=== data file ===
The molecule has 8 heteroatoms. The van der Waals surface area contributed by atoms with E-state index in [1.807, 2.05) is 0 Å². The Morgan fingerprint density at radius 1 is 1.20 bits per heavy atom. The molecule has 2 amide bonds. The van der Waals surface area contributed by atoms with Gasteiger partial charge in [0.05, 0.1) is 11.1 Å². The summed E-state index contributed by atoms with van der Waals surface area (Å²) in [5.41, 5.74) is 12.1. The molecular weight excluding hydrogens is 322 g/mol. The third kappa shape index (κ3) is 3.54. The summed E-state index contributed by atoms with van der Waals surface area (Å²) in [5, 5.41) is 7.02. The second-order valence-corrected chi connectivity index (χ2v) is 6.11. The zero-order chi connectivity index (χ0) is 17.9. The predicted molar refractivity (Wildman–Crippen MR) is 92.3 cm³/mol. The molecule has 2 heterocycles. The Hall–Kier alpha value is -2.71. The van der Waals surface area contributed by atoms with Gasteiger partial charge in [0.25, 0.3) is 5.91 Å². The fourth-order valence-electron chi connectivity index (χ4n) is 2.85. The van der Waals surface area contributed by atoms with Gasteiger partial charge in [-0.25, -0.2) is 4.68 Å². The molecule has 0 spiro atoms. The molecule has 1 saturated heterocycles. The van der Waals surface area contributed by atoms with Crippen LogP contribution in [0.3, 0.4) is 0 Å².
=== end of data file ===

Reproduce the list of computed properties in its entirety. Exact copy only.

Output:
The molecule has 8 heteroatoms. The van der Waals surface area contributed by atoms with E-state index in [1.807, 2.05) is 0 Å². The Morgan fingerprint density at radius 1 is 1.20 bits per heavy atom. The molecule has 2 amide bonds. The van der Waals surface area contributed by atoms with Gasteiger partial charge in [0.05, 0.1) is 11.1 Å². The summed E-state index contributed by atoms with van der Waals surface area (Å²) in [5.41, 5.74) is 12.1. The molecular weight excluding hydrogens is 322 g/mol. The third kappa shape index (κ3) is 3.54. The summed E-state index contributed by atoms with van der Waals surface area (Å²) in [5, 5.41) is 7.02. The second-order valence-corrected chi connectivity index (χ2v) is 6.11. The zero-order chi connectivity index (χ0) is 17.9. The predicted molar refractivity (Wildman–Crippen MR) is 92.3 cm³/mol. The molecule has 2 heterocycles. The Hall–Kier alpha value is -2.71. The van der Waals surface area contributed by atoms with Gasteiger partial charge in [0.25, 0.3) is 5.91 Å². The fourth-order valence-electron chi connectivity index (χ4n) is 2.85. The van der Waals surface area contributed by atoms with Gasteiger partial charge in [-0.25, -0.2) is 4.68 Å². The molecule has 0 spiro atoms. The molecule has 1 saturated heterocycles. The van der Waals surface area contributed by atoms with Crippen LogP contribution in [0.3, 0.4) is 0 Å².